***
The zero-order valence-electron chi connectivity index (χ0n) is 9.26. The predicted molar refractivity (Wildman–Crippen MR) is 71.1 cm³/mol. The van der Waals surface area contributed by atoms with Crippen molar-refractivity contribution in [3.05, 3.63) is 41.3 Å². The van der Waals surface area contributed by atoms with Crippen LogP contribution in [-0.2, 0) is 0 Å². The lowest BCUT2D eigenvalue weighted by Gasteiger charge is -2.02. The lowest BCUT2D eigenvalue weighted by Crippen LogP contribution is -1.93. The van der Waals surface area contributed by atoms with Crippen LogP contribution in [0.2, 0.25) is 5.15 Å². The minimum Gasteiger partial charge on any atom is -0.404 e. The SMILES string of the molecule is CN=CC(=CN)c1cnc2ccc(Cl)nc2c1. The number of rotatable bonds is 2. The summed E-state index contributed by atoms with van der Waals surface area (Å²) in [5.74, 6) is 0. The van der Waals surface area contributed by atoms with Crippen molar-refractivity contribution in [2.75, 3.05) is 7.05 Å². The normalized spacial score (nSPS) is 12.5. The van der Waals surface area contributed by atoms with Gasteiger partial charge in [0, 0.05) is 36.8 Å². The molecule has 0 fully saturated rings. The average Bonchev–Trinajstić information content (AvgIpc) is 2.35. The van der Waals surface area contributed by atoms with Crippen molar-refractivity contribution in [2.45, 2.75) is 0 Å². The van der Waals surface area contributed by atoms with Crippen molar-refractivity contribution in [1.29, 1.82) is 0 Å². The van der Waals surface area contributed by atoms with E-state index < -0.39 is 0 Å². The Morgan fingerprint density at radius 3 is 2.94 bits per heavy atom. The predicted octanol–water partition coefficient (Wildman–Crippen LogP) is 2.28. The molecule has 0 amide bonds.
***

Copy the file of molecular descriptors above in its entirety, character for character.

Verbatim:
The zero-order valence-electron chi connectivity index (χ0n) is 9.26. The predicted molar refractivity (Wildman–Crippen MR) is 71.1 cm³/mol. The van der Waals surface area contributed by atoms with Crippen molar-refractivity contribution in [3.05, 3.63) is 41.3 Å². The van der Waals surface area contributed by atoms with Crippen LogP contribution in [-0.2, 0) is 0 Å². The lowest BCUT2D eigenvalue weighted by Gasteiger charge is -2.02. The lowest BCUT2D eigenvalue weighted by Crippen LogP contribution is -1.93. The van der Waals surface area contributed by atoms with Crippen LogP contribution in [0.2, 0.25) is 5.15 Å². The minimum Gasteiger partial charge on any atom is -0.404 e. The SMILES string of the molecule is CN=CC(=CN)c1cnc2ccc(Cl)nc2c1. The number of rotatable bonds is 2. The summed E-state index contributed by atoms with van der Waals surface area (Å²) in [5.74, 6) is 0. The van der Waals surface area contributed by atoms with Crippen molar-refractivity contribution in [2.75, 3.05) is 7.05 Å². The normalized spacial score (nSPS) is 12.5. The van der Waals surface area contributed by atoms with Gasteiger partial charge in [0, 0.05) is 36.8 Å². The molecule has 0 fully saturated rings. The average Bonchev–Trinajstić information content (AvgIpc) is 2.35. The van der Waals surface area contributed by atoms with Crippen molar-refractivity contribution in [2.45, 2.75) is 0 Å². The van der Waals surface area contributed by atoms with Crippen molar-refractivity contribution in [1.29, 1.82) is 0 Å². The van der Waals surface area contributed by atoms with E-state index < -0.39 is 0 Å². The Morgan fingerprint density at radius 3 is 2.94 bits per heavy atom. The predicted octanol–water partition coefficient (Wildman–Crippen LogP) is 2.28. The molecule has 0 amide bonds.